The process you will create to identify security vulnerabilities; reporting security vulnerabilities, determine the vulnerabilities’ risk ranking, and then apply security patches.
Once you’ve identified a vulnerability or vendor’s patch, you need to rate that risk. Classifying risks as ‘high,’ ‘medium’ or ‘low’ allows organizations to prioritize and address the highest risk items faster and reduce the likelihood of exploiting the vulnerabilities that pose the most significant risk.
You can use the Common Vulnerability Rating System (CVSS) for risk ranking. Once vulnerabilities and patches are identified, a score between 1 and 10 is given. One indicates informational vulnerabilities, and 10 shows security vulnerabilities that need immediate attention.
Most of the vulnerabilities are posted with a CVSS score in today’s world. The risk ranking is significant because it gives your organization a chance to evaluate how a vulnerability or security patch will affect your environment.
If the vendor states a critical or urgent vulnerability, you must accept it and fix them immediately. However, there may be situations where a vendor sees a vulnerability or patch as low risk. Still, once you rank that risk in your unique environment, you may find it urgent or high.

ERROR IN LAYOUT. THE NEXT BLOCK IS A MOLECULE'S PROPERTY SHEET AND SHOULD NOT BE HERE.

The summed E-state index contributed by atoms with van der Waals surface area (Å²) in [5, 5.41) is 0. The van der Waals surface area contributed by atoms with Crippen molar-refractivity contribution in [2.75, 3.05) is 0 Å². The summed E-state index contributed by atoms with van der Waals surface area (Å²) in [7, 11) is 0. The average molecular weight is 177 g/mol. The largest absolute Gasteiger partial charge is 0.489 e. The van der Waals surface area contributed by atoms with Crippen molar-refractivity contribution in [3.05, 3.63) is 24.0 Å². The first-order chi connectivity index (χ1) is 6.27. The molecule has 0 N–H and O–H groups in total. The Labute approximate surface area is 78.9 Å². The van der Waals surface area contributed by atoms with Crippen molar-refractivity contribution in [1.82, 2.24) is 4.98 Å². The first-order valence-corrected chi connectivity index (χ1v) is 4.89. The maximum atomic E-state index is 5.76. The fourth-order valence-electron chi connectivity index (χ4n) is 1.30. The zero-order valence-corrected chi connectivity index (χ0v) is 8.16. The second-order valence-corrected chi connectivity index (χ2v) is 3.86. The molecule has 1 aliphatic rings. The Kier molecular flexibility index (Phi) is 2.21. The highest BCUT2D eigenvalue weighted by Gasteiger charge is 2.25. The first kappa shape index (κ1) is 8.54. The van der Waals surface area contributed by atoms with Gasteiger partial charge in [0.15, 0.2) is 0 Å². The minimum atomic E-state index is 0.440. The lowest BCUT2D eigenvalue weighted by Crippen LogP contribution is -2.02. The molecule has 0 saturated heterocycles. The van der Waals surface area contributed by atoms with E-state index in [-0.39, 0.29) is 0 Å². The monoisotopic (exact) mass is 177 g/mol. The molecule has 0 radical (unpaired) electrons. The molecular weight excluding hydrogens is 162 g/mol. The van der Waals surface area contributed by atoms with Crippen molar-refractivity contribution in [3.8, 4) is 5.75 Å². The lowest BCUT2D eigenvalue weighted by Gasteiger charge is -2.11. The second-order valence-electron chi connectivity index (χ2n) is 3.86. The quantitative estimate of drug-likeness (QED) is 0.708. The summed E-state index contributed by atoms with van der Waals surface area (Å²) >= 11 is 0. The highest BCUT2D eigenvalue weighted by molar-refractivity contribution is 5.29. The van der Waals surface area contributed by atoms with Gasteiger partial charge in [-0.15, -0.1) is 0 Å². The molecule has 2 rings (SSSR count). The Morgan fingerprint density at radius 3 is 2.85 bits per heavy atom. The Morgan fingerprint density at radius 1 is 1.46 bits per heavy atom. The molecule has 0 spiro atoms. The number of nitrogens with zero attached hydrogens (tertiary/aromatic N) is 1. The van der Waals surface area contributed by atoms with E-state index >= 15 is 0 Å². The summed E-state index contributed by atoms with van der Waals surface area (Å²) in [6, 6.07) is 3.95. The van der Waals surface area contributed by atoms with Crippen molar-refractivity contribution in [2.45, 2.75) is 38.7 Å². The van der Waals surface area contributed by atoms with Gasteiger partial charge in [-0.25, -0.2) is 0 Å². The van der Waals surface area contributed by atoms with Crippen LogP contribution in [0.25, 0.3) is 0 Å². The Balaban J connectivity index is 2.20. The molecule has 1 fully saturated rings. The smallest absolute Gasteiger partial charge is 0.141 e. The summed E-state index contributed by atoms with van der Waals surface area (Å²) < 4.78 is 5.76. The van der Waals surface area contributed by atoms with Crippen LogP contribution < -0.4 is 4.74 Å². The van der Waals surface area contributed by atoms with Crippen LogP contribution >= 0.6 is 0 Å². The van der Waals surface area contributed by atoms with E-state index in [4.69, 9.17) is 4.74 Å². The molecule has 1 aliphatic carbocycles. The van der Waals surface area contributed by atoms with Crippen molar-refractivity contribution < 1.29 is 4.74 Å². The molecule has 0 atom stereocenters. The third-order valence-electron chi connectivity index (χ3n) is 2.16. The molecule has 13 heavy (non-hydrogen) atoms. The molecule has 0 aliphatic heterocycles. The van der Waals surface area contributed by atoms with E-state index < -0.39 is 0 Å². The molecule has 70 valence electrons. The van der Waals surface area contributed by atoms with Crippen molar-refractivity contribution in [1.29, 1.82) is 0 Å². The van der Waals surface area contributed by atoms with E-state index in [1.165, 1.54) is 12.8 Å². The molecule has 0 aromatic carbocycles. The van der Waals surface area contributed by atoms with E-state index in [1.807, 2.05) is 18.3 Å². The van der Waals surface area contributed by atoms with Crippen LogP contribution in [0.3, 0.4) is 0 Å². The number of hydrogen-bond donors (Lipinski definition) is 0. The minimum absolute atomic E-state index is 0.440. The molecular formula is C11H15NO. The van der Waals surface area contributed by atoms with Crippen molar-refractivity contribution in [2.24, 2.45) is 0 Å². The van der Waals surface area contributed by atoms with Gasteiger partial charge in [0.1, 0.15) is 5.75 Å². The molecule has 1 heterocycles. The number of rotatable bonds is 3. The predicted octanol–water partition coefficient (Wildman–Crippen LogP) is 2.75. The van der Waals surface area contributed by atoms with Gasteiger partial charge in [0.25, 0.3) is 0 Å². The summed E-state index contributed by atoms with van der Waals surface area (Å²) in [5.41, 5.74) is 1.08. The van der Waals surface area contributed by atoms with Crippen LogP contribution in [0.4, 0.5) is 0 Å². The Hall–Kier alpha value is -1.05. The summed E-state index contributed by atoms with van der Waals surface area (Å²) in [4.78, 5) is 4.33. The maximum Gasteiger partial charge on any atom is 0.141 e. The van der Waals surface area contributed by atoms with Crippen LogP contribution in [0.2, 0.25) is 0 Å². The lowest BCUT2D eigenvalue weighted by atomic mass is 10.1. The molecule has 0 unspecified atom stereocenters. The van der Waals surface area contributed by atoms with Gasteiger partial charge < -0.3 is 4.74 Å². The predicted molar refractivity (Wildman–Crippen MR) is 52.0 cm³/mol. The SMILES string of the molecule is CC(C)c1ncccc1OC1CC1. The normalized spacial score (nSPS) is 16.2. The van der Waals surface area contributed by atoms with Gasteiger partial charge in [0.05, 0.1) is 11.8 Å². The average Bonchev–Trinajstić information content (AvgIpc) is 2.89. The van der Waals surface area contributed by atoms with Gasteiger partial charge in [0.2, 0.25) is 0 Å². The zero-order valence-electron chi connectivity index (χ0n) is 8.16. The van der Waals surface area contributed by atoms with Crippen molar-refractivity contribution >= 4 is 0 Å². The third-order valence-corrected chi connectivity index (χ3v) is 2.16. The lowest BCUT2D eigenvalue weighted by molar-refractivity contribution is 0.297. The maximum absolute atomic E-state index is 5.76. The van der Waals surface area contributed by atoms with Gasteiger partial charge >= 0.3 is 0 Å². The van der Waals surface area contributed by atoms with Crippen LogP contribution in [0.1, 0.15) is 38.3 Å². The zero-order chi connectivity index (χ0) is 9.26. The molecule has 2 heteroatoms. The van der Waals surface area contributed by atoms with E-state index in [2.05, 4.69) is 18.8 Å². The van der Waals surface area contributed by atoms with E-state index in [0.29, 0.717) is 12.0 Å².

Risk ranking vulnerabilities and patches can prevent your organization from believing common misconceptions such as:
- Just because there is a security patch available doesn’t mean I have to install it right away.
- If a vendor says the update is medium risk, it is not critical to my environment.
- If Microsoft, Oracle, or Linux do not report a vulnerability, my organization is not vulnerable.
- Keeping my system patched will keep it out of all security holes.
- Unpatched vulnerabilities can leave your systems unprotected, causing attackers to damage your system.
PCI Requirement 6.2 requires ensuring that all system components and software are protected from known vulnerabilities by installing the vendor’s applicable security patches. Additionally, PCI DSS needs to be implemented within 30 days to identify a critical or urgent security patch.